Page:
Christmas Tree

10. The Northern Lights

The Canadian Space Agency provides the AuroraMAX camera, a view of the Northern Lights in Canada. Because the lights are only visible at night, and they aren't always that spectacular, this is sort of an "event webcam." Follow AuroraMAX on Twitter for tips on good viewing opportunities, and a gallery of movies shows some examples of past views.


11. Hissing Cockroaches

Just when you thought you were safe with boring cameras showing safe subjects, I had to expose you to the ultra-high-quality Roach Cam, a project of the University of South Carolina. It claims to have been online since 1993 (!). If you don't believe it's live, take a screenshot and then refresh the page, comparing the two images. Then squirm and freak out a little. Go on, I dare you.


Afternoon Map
From Snoopy to Shark Bait: The Top Slang Word in Each State

There’s a minute, and then there’s a hot minute. Defined as “a longish amount of time,” this unit of time is familiar to Alabamians but may stir up confusion beyond the state’s borders.

It’s Louisianans, though, who feel the “most misunderstood,” according to the results of a survey regarding regional slang by PlayNJ. Of the Louisiana residents surveyed, 72 percent said their fellow Americans from other states—even neighboring ones—have a hard time grasping their lingo. Some learned the hard way that ordering a burger “dressed” (with lettuce, tomato, pickles, and mayo) isn’t universally understood, nor is the phrase “to pass a good time” (instead of “to have” a good time).

After surveying 2000 people (with proportional numbers from each state), PlayNJ created a map showing the top slang word in each state. Many are words that are unlikely to be understood beyond state lines, but others—like California’s bomb (something you really like) and New York’s deadass (to be completely serious)—have spread well beyond their respective borders thanks to memes and internet culture.

Hawaiians are also known for their distinctive slang words, with 71 percent reporting that words like shaka (hello) and poho (waste of time) are frequently misunderstood. Shark bait, one of the state’s more colorful terms, refers to tourists who are so pale that they attract sharks.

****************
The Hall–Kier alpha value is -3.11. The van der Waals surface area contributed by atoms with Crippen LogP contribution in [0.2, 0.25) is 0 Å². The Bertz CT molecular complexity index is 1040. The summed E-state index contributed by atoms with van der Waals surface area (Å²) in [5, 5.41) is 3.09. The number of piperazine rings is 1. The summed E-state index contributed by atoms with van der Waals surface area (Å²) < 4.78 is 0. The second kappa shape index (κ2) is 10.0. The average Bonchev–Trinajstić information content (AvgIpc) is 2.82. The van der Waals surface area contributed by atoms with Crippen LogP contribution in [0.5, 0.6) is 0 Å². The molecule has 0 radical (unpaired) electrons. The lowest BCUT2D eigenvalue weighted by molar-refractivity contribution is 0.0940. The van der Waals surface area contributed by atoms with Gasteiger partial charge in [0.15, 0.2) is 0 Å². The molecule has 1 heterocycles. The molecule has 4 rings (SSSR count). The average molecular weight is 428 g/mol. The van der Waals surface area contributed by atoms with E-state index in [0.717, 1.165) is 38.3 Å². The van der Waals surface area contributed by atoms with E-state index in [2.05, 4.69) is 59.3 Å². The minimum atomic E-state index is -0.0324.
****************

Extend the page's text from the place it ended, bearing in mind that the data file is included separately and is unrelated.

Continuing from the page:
Check out the full list below and test your knowledge of regional slang words with PlayNJ’s online quiz.

A chart showing the top slang words in each state
20 States With the Highest Rates of Skin Cancer

They don’t call it the Sunshine State for nothing. Floridians get to soak up the sun year-round, but that exposure to harmful UV rays also comes with consequences. Prevention magazine reported that Florida has the highest rate of skin cancer in the U.S., according to a survey by Blue Cross Blue Shield (BCBS).

BCBS surveyed 9 million of its insured members who had been diagnosed with skin cancer between 2014 and 2016 and found that Florida had the highest rate of skin cancer at 7.1 percent. People living in eastern states tend to be more prone to skin cancer, and diagnoses are more common among women.

Here are the 20 states with the highest rates of skin cancer:

1. Florida: 7.1 percent
2. Washington, D.C.: 5.8 percent
3. Connecticut: 5.6 percent
4. Maryland: 5.3 percent
5. Rhode Island: 5.3 percent
6. Vermont: 5.3 percent
7. North Carolina: 5.2 percent
8. New York: 5 percent
9. Massachusetts: 5 percent
10. Colorado: 5 percent
11. Arizona: 5 percent
12. Virginia: 5 percent
13. Delaware: 4.8 percent
14. Kentucky: 4.7 percent
15. Alabama: 4.7 percent
16. New Jersey: 4.7 percent
17. Georgia: 4.7 percent
18. West Virginia: 4.5 percent
19. Tennessee: 4.5 percent
20. South Carolina: 4.4 percent

It may come as a surprise that sunny California doesn’t make the top 20, and Hawaii is the state with the lowest rate of skin cancer at 1.8 percent. Prevention magazine explains that this could be due to the large population of senior citizens in Florida and the fact that the risk of melanoma, a rare but deadly type of skin cancer, increases with age. People living in regions with higher altitudes also face a greater risk of skin cancer due to the thinner atmosphere and greater exposure to UV radiation, which explains why Colorado is in the top 10.

The good news is that the technology used to detect skin cancer is improving, and researchers hope that AI can soon be incorporated into more skin cancer screenings. To reduce your risk, be sure to wear SPF 30+ sunscreen when you know you’ll be spending time outside, and don’t forget to reapply it every two hours. 

[h/t Prevention]